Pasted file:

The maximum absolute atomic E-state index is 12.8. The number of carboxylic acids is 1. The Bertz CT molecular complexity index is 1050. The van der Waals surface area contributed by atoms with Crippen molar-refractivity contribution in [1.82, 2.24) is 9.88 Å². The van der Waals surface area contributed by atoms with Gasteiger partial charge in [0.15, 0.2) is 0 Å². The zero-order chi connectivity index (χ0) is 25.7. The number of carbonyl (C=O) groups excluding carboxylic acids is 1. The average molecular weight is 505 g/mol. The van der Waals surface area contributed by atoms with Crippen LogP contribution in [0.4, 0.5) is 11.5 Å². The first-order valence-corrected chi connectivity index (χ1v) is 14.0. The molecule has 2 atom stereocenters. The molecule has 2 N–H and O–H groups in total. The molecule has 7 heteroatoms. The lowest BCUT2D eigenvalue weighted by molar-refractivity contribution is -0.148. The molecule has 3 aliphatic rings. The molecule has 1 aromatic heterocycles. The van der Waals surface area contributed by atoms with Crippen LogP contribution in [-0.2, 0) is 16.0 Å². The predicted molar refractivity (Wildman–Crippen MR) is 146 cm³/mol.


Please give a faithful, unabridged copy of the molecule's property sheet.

The maximum absolute atomic E-state index is 12.8. The number of carboxylic acids is 1. The Bertz CT molecular complexity index is 1050. The van der Waals surface area contributed by atoms with Crippen molar-refractivity contribution in [1.82, 2.24) is 9.88 Å². The van der Waals surface area contributed by atoms with Gasteiger partial charge in [0.15, 0.2) is 0 Å². The zero-order chi connectivity index (χ0) is 25.7. The number of carbonyl (C=O) groups excluding carboxylic acids is 1. The average molecular weight is 505 g/mol. The van der Waals surface area contributed by atoms with Crippen LogP contribution in [0.4, 0.5) is 11.5 Å². The first-order valence-corrected chi connectivity index (χ1v) is 14.0. The molecule has 2 atom stereocenters. The molecule has 2 N–H and O–H groups in total. The molecule has 7 heteroatoms. The lowest BCUT2D eigenvalue weighted by molar-refractivity contribution is -0.148. The molecule has 3 aliphatic rings. The molecule has 1 aromatic heterocycles. The van der Waals surface area contributed by atoms with Crippen LogP contribution in [-0.2, 0) is 16.0 Å². The predicted molar refractivity (Wildman–Crippen MR) is 146 cm³/mol.